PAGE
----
Reasons for the reversal are as listed from the Guideline Regarding Hormonal Treatment of Minors with Gender Dysphoria at Tema Barn - Astrid Lindgren Children’s Hospital (ALB)…
In December 2019, the SBU (Swedish Agency for Health Technology Assessment
and Assessment of Social Services) published an overview of the knowledge base
which showed a lack of evidence for both the long-term consequences of the
treatments, and the reasons for the large influx of patients in recent years.
An addtional review of evidence is also cited within the document from, October 2020, NICE (The National Institute for Health and Care Excellence, UK). They found…
This comes in conjunction with British Courts ruling in December 2020 that informed consent with puberty-blocking treatment is ‘highly doubtful’…
GnRHa (puberty blocker) and of cross-sex hormone treatments of children and adolescents with gender dysphoria. Taken together, they show that the studies conducted to date are small, uncontrolled observational studies providing low quality evidence that the treatments have the desired effect, and that we have very little knowledge about their safety in the long term.
A highly publicized court case from Great Britain has shed light on this issue and in a
judgment from December 1st, 2020 the court establishes the overarching problem of
puberty-blocking treatment and that informed consent for this treatment is highly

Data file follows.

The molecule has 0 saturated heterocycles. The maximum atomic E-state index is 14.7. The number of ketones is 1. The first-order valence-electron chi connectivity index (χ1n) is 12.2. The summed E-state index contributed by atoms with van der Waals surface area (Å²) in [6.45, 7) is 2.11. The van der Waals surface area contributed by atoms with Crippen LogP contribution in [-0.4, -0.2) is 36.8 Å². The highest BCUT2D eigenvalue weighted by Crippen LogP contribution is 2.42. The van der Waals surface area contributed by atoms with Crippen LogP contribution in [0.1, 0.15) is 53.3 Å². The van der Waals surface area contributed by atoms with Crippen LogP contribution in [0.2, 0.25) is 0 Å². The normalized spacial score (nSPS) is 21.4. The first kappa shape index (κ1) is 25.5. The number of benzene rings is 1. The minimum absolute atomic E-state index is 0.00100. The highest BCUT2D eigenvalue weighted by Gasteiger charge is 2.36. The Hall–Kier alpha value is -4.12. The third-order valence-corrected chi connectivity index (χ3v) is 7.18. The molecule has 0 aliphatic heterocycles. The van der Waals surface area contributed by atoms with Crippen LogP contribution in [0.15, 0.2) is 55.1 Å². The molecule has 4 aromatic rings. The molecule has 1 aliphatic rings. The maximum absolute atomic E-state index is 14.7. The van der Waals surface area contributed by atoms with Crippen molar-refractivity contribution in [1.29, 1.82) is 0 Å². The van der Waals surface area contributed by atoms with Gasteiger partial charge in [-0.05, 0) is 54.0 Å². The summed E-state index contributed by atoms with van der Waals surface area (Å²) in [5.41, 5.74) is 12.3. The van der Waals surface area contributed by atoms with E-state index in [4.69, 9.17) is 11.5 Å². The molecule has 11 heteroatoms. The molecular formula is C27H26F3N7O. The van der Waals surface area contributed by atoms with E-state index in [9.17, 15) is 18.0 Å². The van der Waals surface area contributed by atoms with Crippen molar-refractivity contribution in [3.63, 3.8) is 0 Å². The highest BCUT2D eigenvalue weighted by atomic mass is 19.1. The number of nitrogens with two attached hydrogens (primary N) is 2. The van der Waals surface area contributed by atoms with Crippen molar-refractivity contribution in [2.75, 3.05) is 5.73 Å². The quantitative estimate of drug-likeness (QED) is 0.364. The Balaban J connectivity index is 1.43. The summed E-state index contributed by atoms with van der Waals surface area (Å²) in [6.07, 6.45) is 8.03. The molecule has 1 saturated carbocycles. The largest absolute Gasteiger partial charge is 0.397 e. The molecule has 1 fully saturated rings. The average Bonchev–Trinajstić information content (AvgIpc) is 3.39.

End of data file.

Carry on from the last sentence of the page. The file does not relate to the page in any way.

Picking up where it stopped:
doubtful, if at all possible, under 16 years of age. For ages between 16 and 18, the
court considers it advisable to request a court approval before starting hormonal
treatment, since the treatment should be regarded as experimental. As a result of
this ruling, the NHS (National Health Service) discontinued initiating hormonal
treatments in new cases of individuals under 16, while recommending a thorough
review of ongoing actively treated cases. For patients between ages 16 and 18, it is
recommended that the treating physician receives court approval before cross-sex
hormones are initiated. During the Spring of 2020 the NHS changed its public stance
regarding puberty blocking treatment, from considering it fully reversible, to now
describing it as having uncertain long-term consequences. Following the abovementioned
ruling, the NHS changed their guidelines to no longer initiate hormonal treatment of
gender dysphoria in patients under 16 years of age.